In 2008, the American Civil Liberties Union won a lawsuit against the city Orlando for a similar ban.
At-Large Democratic Councilman Wilson Goode made yesterday what sure sounded like a ringing endorsement for the mayor's plan to fund the school district through a citywide reassessment.
Mayor Nutter has proposed $94 million in funding for the district, to come from anticipated revenue from the Actual Value Initiative, which would reassess properties citywide. His administration has said the reassessment will "catch" an overall increase in the city's property values.
So far, the idea has received mixed support on Council. Those who do support the plan couch their support more in terms of the School District's dire need than in their enthusiasm for raising extra revenue via AVI (Councilman Bill Green has pointed out once or twice that Council could always choose not to collect extra from the move — by, for example, paying back anything extra in tax reductions).
But Councilman Goode today offered what sure seemed like a defense of the mayor's logic.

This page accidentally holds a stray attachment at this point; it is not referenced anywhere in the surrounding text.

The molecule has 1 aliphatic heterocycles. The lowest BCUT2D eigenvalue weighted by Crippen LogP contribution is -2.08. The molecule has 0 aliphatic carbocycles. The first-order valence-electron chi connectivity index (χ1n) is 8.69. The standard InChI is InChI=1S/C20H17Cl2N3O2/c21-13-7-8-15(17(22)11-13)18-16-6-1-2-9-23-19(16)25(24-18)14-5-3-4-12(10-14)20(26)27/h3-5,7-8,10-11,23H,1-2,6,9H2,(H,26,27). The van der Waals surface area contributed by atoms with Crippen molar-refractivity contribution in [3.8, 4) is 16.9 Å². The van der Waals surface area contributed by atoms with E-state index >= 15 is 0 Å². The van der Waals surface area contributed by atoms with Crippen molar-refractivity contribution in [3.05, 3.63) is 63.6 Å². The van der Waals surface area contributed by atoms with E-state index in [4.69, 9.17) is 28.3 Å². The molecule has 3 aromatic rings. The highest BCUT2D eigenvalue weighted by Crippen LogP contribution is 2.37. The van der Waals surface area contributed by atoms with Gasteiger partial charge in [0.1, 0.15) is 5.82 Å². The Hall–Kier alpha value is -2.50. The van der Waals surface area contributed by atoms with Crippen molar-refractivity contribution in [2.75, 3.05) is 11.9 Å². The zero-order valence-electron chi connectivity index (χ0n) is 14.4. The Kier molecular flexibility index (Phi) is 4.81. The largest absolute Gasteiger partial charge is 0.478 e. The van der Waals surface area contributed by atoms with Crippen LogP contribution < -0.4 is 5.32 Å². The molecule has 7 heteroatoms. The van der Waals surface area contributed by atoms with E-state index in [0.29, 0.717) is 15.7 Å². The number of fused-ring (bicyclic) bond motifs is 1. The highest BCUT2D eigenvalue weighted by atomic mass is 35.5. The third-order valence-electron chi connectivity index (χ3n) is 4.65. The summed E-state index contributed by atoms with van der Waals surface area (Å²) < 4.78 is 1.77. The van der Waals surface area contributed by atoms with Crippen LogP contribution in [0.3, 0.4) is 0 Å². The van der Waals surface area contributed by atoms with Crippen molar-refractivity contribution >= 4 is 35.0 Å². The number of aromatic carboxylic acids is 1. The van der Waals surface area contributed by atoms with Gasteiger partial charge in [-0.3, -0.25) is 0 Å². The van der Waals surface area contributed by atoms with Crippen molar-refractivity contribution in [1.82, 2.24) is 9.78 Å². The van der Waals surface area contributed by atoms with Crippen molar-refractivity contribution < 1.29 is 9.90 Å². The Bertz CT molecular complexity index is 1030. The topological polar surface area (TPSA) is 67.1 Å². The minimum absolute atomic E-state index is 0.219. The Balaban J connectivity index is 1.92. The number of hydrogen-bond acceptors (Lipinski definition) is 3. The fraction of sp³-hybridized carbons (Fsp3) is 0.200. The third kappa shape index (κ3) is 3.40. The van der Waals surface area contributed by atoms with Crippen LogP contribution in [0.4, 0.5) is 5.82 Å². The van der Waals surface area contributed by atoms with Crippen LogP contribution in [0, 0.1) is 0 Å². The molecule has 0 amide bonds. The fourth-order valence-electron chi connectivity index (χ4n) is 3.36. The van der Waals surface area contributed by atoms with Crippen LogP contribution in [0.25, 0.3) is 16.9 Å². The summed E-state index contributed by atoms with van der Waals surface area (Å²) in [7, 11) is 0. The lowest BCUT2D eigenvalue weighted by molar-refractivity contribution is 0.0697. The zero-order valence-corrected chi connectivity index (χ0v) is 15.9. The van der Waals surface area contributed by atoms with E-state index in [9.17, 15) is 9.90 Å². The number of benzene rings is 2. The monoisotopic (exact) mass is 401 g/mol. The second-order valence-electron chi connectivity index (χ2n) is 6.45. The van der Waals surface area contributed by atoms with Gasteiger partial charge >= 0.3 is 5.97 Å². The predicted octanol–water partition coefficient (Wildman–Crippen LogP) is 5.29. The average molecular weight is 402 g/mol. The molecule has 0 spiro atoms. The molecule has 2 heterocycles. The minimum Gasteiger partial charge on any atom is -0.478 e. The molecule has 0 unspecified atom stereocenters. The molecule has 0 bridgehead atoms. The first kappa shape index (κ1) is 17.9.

The School District is entitled by law to a certain portion of Philly's real estate taxes. because our properties were under-valued.
The schools, Goode said in Council today were "losing that share for those years," and the District is now "simply asking us to do what we were supposed to do," by requesting that Philly hand over much of the revenue generated by the reassessment.
Goode says he's prepared to vote for more funding for the schools, and mentioned tweaking the current balance from the city's receiving 42% of the property tax and the District 58% to a 40/60 split instead — on one condition: the School District can't ask for any more. And if it does, Goode said, "We move back to local control."
At-Large Dem. Councilman Bill Green, who at one point seemed to be trading speeches with Goode and has adamantly opposed the linking of AVI to school funding, describes Goode's remark as "a rationale for why the mayor's proposal is reasonable."
Green (who, we should point out, is probably going to run for mayor) counters that Council has been deciding on a yearly basis how much to give the schools anyway — and points out that the moratorium on reassessments was put in place by ... Mayor Nutter.
O'Brien's outburst: Former speaker wants to know "What the hell is up" with Harrisburg plan for five years of no increase for schools.
What the hell is up with Harrisburg?
At-Large Republican Councilman Dennis O'Brien might know better than anyone else on Philadelphia's City Council — and he offered his own opinion on Tuesday.